Whole Foods Market is lobbying the Competition Commission to be considered as effective competition to the major multiples despite having just one large store in the UK.

The US retailer has also held itself up as a role model for other retailers in its dealing with suppliers. The points were made by Whole Foods in its latest response to the commission's provisional decision on remedies.

Whole Foods Market said that it wanted to be included in the commission's competitor set for local competition, which currently includes the big four multiples, Waitrose, Somerfield, the Co-operative societies and Marks & Spencer, to facilitate its rapid expansion plans.

It should be allowed to develop in areas other retailers were deemed dominant.

The impact its store in Kensington had on the competitor set proved it was effective competition, it said in the submission.

The opening of the store triggered range initiatives by its competitors, it claimed, citing Waitrose's inclusion of a breakfast bar, a home-cooked counter and a fresh food displays where organic meat and dairy produce at its refitted Marylebone store.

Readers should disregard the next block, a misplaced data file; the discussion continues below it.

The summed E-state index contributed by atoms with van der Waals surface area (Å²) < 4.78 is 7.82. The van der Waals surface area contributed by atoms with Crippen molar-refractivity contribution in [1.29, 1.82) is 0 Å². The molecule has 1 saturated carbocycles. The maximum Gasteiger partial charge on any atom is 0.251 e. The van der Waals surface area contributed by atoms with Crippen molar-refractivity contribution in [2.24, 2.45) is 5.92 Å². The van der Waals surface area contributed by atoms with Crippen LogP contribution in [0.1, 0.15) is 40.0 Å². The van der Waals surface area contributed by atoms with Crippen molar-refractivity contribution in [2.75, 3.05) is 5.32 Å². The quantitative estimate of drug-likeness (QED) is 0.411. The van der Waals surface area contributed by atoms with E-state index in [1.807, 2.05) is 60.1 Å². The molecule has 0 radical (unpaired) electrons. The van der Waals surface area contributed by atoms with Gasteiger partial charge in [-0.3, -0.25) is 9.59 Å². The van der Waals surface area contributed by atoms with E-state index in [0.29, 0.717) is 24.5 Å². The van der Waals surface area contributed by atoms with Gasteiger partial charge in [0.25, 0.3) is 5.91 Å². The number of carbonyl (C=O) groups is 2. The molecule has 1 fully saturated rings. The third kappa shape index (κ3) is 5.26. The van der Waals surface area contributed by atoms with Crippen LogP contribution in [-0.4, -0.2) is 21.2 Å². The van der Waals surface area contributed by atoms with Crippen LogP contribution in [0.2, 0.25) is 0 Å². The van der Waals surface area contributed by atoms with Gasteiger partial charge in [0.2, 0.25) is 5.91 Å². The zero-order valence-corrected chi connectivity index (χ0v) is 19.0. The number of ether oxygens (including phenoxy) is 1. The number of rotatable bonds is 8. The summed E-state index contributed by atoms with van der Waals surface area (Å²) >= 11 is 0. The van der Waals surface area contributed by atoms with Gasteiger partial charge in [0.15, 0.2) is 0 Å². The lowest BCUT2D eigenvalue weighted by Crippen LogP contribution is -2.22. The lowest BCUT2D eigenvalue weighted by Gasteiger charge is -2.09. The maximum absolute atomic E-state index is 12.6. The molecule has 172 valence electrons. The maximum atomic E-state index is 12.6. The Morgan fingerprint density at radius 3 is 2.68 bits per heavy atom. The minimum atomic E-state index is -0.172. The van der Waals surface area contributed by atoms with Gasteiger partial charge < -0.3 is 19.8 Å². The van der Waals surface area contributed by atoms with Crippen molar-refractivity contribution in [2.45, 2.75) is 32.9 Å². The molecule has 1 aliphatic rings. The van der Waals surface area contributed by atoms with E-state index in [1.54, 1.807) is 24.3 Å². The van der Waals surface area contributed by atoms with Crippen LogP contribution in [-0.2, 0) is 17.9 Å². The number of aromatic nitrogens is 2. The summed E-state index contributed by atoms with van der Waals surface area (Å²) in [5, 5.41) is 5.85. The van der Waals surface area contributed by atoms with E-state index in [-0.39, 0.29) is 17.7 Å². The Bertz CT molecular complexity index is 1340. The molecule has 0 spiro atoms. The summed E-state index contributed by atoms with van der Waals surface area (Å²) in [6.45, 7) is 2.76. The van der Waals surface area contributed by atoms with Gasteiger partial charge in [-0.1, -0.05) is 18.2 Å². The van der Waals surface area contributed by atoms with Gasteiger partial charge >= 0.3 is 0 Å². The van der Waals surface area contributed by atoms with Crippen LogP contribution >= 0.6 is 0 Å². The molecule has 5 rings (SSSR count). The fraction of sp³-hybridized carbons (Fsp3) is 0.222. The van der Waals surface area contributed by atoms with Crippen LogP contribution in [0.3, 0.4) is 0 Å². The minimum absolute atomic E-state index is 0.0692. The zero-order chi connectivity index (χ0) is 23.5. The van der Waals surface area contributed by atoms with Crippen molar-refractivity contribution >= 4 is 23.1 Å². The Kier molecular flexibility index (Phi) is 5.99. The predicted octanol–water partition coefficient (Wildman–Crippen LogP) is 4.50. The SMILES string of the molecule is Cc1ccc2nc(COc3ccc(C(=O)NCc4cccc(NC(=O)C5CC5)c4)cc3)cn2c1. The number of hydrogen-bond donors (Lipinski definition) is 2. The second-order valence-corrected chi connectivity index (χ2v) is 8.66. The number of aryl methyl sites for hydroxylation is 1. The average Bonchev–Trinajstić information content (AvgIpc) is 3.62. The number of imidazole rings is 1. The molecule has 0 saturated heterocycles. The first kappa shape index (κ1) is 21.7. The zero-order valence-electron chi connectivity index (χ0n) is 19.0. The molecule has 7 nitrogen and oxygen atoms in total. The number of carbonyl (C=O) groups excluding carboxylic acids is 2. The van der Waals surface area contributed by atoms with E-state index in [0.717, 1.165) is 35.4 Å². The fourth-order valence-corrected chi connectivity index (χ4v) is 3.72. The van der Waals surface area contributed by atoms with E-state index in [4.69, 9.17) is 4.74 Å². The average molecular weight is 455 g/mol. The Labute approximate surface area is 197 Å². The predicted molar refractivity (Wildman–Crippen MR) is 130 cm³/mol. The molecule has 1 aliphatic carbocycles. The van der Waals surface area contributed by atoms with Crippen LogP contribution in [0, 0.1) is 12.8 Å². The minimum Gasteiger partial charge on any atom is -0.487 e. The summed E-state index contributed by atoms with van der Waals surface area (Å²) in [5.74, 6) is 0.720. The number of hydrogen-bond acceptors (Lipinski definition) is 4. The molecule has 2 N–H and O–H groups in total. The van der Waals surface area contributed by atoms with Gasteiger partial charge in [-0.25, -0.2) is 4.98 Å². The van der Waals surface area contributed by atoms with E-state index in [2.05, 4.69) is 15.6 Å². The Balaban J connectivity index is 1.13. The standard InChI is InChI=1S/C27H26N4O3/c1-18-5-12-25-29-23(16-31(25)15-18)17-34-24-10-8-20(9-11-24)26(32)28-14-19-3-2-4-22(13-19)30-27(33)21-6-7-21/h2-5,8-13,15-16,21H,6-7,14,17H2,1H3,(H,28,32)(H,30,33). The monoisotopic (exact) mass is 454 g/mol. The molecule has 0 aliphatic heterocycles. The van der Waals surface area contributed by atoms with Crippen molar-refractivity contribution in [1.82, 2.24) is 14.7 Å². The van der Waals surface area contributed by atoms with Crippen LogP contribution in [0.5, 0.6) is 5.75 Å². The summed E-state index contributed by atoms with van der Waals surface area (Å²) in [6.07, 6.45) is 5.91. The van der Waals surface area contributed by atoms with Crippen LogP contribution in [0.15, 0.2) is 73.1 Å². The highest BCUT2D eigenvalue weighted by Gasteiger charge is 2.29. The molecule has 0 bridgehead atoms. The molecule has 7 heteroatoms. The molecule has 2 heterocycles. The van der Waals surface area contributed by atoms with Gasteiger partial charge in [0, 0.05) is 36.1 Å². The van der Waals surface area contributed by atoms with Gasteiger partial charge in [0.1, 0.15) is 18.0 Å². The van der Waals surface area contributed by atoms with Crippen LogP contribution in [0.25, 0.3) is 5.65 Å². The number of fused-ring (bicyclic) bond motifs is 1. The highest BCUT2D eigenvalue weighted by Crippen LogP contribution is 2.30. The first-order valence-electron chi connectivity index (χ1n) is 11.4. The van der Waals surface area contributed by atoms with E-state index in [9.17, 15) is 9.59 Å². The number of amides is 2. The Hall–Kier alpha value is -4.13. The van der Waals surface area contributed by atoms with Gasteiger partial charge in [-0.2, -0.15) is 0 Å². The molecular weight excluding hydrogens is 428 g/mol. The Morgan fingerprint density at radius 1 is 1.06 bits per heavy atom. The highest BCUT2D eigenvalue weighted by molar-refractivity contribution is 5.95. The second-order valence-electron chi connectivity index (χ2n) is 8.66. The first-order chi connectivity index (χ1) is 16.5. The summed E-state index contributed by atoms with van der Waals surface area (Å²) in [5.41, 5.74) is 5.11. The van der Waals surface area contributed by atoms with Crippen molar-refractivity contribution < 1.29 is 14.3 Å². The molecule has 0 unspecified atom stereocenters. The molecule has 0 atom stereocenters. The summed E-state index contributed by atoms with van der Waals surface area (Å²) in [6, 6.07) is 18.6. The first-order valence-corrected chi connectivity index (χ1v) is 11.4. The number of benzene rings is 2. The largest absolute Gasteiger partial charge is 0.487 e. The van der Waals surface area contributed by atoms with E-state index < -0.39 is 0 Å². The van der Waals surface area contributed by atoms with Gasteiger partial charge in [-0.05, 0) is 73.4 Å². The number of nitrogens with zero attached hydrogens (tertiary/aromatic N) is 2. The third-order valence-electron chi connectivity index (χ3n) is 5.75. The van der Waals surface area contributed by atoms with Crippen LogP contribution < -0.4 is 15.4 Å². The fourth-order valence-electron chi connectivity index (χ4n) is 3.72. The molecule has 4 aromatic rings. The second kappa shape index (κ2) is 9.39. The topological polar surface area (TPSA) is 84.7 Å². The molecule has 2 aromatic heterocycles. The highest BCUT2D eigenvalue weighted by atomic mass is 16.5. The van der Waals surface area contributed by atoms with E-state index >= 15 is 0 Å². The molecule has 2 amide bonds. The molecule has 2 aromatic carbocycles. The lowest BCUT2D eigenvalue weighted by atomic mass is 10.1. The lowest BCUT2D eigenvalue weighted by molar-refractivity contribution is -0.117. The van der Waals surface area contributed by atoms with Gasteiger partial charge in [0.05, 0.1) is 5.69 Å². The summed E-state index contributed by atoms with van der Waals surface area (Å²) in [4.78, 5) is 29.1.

Whole Foods Market also noted the commission's concerns with concentration of competition in local markets. Though it was not advocating divestments, it claimed the UK grocery market required an injection of new competitive vigour.

"We submit that Whole Foods qualifies to be able to provide an ideal catalyst for intensifying this competitive process," it said.

The company went on to outline how its business model could act as benchmark for how to treat suppliers. "Our procurement principles will not be diluted as we grow in the UK," it said.

"From what we ha­ve observed in the concerns that have been expressed by the Competition Commission on the way buying power is being wielded by the ­competitor set, we will be ­creating an example that will be lauded by the entire supplier base."

Despite having reached a situation in the United States where it could wield buying power it had not done so and would continue to pay a fair price for any individual product as well as supporting small suppliers in times of difficulty, it said.